Causal role of thalamic interneurons in brain state transitions: a study using a neural mass model implementing synaptic kinetics

Bhattacharya, B.S., Bond, T.P., O'Hare, L. ORCID: 0000-0003-0331-3646, Turner, D. and Durrant, S.J., 2016. Causal role of thalamic interneurons in brain state transitions: a study using a neural mass model implementing synaptic kinetics. Frontiers in Computational Neuroscience, 10: 115.

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Experimental studies on the Lateral Geniculate Nucleus (LGN) of mammals and rodents show that the inhibitory interneurons (IN) receive around 47.1% of their afferents from the retinal spiking neurons, and constitute around 20–25% of the LGN cell population. However, there is a definite gap in knowledge about the role and impact of IN on thalamocortical dynamics in both experimental and model-based research. We use a neural mass computational model of the LGN with three neural populations viz. IN, thalamocortical relay (TCR), thalamic reticular nucleus (TRN), to study the causality of IN on LGN oscillations and state-transitions. The synaptic information transmission in the model is implemented with kinetic modeling, facilitating the linking of low-level cellular attributes with high-level population dynamics. The model is parameterized and tuned to simulate alpha (8–13 Hz) rhythm that is dominant in both Local Field Potential (LFP) of LGN and electroencephalogram (EEG) of visual cortex in an awake resting state with eyes closed. The results show that: First, the response of the TRN is suppressed in the presence of IN in the circuit; disconnecting the IN from the circuit effects a dramatic change in the model output, displaying high amplitude synchronous oscillations within the alpha band in both TCR and TRN. These observations conform to experimental reports implicating the IN as the primary inhibitory modulator of LGN dynamics in a cognitive state, and that reduced cognition is achieved by suppressing the TRN response. Second, the model validates steady state visually evoked potential response in humans corresponding to periodic input stimuli; however, when the IN is disconnected from the circuit, the output power spectra do not reflect the input frequency. This agrees with experimental reports underpinning the role of IN in efficient retino-geniculate information transmission. Third, a smooth transition from alpha to theta band is observed by progressive decrease of neurotransmitter concentrations in the synaptic clefts; however, the transition is abrupt with removal of the IN circuitry in the model. The results imply a role of IN toward maintaining homeostasis in the LGN by suppressing any instability that may arise due to anomalous synaptic attributes.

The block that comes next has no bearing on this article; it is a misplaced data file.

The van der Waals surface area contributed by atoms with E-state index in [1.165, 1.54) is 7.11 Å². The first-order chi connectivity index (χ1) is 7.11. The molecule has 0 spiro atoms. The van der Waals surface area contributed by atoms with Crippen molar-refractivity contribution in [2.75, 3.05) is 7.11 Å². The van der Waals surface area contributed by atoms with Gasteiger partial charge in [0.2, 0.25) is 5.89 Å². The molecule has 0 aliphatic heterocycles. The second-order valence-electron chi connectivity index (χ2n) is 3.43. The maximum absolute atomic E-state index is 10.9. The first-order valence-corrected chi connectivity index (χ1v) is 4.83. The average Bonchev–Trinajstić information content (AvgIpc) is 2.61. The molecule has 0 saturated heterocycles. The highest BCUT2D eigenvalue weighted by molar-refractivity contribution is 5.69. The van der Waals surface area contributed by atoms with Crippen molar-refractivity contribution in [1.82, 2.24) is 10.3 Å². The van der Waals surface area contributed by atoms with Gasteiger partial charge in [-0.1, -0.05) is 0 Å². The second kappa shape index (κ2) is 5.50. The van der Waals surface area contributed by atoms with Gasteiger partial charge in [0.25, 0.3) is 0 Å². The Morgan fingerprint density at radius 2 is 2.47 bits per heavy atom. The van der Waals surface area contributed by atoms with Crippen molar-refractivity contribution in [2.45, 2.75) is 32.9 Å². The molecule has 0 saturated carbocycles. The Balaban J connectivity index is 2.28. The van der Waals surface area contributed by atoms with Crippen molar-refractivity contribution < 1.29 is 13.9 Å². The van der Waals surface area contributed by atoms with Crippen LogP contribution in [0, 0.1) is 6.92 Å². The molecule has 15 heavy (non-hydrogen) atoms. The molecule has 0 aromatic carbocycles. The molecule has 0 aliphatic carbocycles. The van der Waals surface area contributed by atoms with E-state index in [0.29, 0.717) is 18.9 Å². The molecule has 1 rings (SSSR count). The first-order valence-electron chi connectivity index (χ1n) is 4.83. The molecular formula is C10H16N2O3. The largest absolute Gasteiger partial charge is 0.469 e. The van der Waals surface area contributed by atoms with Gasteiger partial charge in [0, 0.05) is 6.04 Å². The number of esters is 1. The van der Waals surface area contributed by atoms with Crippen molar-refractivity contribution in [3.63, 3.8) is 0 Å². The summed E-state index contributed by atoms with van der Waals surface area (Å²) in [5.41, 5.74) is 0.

Item Type: Journal article
Publication Title: Frontiers in Computational Neuroscience
Creators: Bhattacharya, B.S., Bond, T.P., O'Hare, L., Turner, D. and Durrant, S.J.
Publisher: Frontiers Media SA
Date: 16 November 2016
Volume: 10
Rights: Copyright © 2016 Bhattacharya, Bond, O’Hare, Turner and Durrant. This is an open-access article distributed under the terms of the Creative Commons Attribution License (CC BY). The use, distribution or reproduction in other forums is permitted, provided the original author(s) or licensor are credited and that the original publication in this journal is cited, in accordance with accepted academic practice. No use, distribution or reproduction is permitted which does not comply with these terms.
Divisions: Schools > School of Social Sciences
Record created by: Linda Sullivan
Date Added: 06 Oct 2020 10:49
Last Modified: 31 May 2021 15:13

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